CMU School of Drama

Thursday, March 30, 2017

Plays About the Art World? Not Sold

The New York Times: When the art market bubbled in the late 1980s, playwrights took notice — and wrote such works as Donald Margulies’s “Sight Unseen” (1991) which orbits around a hyped-up painter, and Yasmina Reza’s “Art” (1994), set amid the Paris collecting class. Yet even when compared to the go-go 1980s, the last 15 years have been transformative for the art market, with ever higher prices for at least a subset of modern and contemporary painting and sculpture.

1 comment:

Katherine Sharpless said...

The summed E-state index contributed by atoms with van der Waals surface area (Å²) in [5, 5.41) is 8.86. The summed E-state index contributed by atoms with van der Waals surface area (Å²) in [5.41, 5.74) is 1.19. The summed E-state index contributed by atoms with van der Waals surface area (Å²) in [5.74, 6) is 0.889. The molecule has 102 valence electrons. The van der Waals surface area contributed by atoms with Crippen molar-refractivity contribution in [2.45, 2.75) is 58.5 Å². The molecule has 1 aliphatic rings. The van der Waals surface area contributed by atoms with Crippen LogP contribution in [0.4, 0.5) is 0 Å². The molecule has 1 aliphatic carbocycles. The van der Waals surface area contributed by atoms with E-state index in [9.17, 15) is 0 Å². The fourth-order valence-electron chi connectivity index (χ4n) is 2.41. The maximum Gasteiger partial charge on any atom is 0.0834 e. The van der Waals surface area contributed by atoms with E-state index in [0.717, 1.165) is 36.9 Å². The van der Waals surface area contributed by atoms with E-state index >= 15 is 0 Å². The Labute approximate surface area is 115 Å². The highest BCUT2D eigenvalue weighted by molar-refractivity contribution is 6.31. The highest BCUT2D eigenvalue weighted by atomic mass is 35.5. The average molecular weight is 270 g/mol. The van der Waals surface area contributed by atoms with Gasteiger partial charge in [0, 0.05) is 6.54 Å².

I am very interested in art history and both the "art world"/market and the "art underworld"/black market. I haven't had the chance to see "Red" or "Sunday in the park with George" but oh man those are the types of shows I would love to work on. I definitely can see the author's point here, that plays haven't incorporated plot and character well into the art world, and perhaps it's because there's so much mystery, misconception, and class surrounding every sale and every theft in the art world that it's hard to pin down or relate to. For example, I recently watched a documentary on the top ten most expensive paintings ever sold, most around the 1980's to present day as the author mentioned, and more often than not billionaires with wild money to spend go to auctions, buy a Picasso, and keep it away to never be seen again. Some of these paintings are leased to museums for a few years, others are even destroyed. This extravagance does seem so un-relatable to an audience member, as does the black market were stolen paintings are kept as collateral for drug deals. It's really interesting, but out of touch with the general population. As the author elaborates on, there's everything between these two extremes and the people and emotions are present to tell great stories on stage, and I eagerly await for someone to get it right.

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